Sunday, July 28, 2013

Meeting Up

During one of my final days of living in Tennessee I was talking to a coworker (yes, whining) about how lonely I had been for much of my time in Clarksville, and especially the final year. There were hundreds of acquaintances I would see as I ambled alone through the monthly Art Walk, but when it came down to it, there were very few people whose phone numbers resided in my cell phone and upon whom I could call to meet out for lunch. And of the few, most were married with kids, so it felt like I had nobody available to entertain me. I even attended two concerts alone due to a lack of companions and I didn’t die of humiliation, which is good to know.

My coworker said a lot of single people he knew used the online Meetup site to find groups and activities. Well, crap -- if I’d known about that earlier, my last year in hell might have been more tolerable!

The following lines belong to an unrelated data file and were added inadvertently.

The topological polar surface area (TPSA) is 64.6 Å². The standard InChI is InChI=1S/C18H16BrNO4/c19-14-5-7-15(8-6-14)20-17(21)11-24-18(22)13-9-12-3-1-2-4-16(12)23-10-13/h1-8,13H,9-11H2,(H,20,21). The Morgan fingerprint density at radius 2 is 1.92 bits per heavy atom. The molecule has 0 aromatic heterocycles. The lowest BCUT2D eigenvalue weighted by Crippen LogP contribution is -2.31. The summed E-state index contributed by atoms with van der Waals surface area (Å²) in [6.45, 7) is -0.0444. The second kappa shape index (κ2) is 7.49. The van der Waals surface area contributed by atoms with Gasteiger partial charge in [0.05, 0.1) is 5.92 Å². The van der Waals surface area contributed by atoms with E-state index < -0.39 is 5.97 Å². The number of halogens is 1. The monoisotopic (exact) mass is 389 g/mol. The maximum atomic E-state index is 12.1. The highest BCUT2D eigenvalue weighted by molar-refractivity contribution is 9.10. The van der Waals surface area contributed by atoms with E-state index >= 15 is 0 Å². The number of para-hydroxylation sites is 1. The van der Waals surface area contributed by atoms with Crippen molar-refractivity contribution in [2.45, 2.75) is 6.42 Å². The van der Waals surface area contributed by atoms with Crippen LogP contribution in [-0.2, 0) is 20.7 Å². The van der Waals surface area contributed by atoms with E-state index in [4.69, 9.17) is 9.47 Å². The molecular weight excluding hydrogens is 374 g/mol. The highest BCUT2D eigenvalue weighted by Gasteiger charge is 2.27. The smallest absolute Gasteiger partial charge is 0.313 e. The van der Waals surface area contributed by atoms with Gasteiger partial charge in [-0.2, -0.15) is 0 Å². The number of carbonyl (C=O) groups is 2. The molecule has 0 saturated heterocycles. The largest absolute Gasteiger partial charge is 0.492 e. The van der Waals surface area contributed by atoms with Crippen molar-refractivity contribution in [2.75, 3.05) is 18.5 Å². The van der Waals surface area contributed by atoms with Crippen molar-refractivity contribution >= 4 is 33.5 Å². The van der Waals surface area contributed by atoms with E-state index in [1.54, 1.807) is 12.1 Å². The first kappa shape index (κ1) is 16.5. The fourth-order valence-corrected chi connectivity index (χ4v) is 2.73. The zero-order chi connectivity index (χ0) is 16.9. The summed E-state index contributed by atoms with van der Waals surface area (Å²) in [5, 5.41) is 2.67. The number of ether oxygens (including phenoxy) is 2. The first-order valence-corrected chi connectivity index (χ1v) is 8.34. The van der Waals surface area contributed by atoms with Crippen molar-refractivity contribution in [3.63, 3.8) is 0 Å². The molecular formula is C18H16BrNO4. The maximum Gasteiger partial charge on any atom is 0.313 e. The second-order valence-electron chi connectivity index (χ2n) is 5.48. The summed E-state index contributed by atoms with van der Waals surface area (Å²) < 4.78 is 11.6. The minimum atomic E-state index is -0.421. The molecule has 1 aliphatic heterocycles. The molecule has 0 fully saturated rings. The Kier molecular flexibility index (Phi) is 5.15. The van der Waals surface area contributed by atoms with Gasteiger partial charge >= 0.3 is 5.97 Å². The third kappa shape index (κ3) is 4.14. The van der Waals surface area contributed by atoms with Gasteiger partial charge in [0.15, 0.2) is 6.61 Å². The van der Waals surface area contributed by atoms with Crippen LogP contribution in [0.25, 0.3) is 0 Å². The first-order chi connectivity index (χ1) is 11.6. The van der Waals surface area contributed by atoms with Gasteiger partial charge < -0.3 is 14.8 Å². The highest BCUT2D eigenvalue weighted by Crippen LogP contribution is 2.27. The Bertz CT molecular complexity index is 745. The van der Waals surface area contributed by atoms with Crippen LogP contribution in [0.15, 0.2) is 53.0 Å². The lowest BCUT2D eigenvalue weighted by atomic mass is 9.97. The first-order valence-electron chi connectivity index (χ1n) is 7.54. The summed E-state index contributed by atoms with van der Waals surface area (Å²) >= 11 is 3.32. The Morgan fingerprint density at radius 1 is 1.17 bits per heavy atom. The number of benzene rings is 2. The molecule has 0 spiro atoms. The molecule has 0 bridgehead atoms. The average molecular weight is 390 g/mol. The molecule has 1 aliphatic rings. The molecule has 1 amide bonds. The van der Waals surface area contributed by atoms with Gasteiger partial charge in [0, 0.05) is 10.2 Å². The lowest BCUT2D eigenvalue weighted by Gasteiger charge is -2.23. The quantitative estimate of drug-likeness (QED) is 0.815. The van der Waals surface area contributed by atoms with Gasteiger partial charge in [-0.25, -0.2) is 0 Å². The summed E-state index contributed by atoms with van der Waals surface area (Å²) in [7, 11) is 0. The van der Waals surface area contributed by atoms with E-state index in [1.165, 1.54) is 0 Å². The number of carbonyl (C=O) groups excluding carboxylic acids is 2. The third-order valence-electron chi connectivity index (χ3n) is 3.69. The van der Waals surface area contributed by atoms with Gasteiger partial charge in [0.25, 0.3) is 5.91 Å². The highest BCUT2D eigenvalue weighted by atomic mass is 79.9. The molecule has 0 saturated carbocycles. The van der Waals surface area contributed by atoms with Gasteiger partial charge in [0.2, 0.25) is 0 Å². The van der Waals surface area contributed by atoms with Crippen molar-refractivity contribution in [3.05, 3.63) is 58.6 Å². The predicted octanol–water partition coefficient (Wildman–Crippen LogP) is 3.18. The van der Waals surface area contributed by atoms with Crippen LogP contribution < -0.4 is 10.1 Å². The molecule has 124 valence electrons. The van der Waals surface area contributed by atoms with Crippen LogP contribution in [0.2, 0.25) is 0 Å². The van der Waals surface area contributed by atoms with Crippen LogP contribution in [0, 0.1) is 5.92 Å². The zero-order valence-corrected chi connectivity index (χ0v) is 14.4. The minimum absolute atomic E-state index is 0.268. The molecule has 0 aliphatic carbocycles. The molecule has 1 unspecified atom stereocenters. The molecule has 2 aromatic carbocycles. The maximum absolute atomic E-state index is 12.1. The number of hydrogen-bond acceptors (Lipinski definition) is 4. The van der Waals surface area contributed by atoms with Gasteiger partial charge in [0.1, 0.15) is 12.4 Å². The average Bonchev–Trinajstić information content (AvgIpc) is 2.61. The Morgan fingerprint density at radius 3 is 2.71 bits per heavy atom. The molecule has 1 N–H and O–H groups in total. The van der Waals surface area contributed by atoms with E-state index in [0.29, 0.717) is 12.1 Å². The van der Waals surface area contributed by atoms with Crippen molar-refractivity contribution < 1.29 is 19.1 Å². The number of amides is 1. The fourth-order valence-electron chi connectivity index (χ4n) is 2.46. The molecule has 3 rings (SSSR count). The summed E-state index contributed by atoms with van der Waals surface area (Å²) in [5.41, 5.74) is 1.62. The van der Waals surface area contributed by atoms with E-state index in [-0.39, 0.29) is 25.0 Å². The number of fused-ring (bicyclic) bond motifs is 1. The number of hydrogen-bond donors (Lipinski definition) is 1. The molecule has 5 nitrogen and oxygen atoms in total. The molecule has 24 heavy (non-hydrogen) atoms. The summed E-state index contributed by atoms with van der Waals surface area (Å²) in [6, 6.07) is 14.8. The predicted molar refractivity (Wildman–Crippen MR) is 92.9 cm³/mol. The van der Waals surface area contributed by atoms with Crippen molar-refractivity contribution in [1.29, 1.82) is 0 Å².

As part of my return to New England, I began pre-scouting for jobs and a social life. I looked into Meetup, checked off a bunch of preferences and quickly found a book club. Once you join a group, the system suggests other groups in your geography based on the interests chosen, so it wasn’t too long before I found a second book club.

During one week in April I had two book club meetings, which involved plowing through two novels. The first group’s meeting had great promise -- it was on a Wednesday night in an Irish Pub Restaurant and the author was going to attend. I had my first Scotch Egg, a dark beer, and the good fortune of sitting next to the author so I could actually hear the discussion over the din of the nearby diners, but the later arrivals at the far ends of the table were not as lucky. This book club was mostly couples and mostly in their 60s or older so I felt like a conspicuous misfit singleton (a common scenario for me). On the bright side, I was one of the younger people assembled at the table.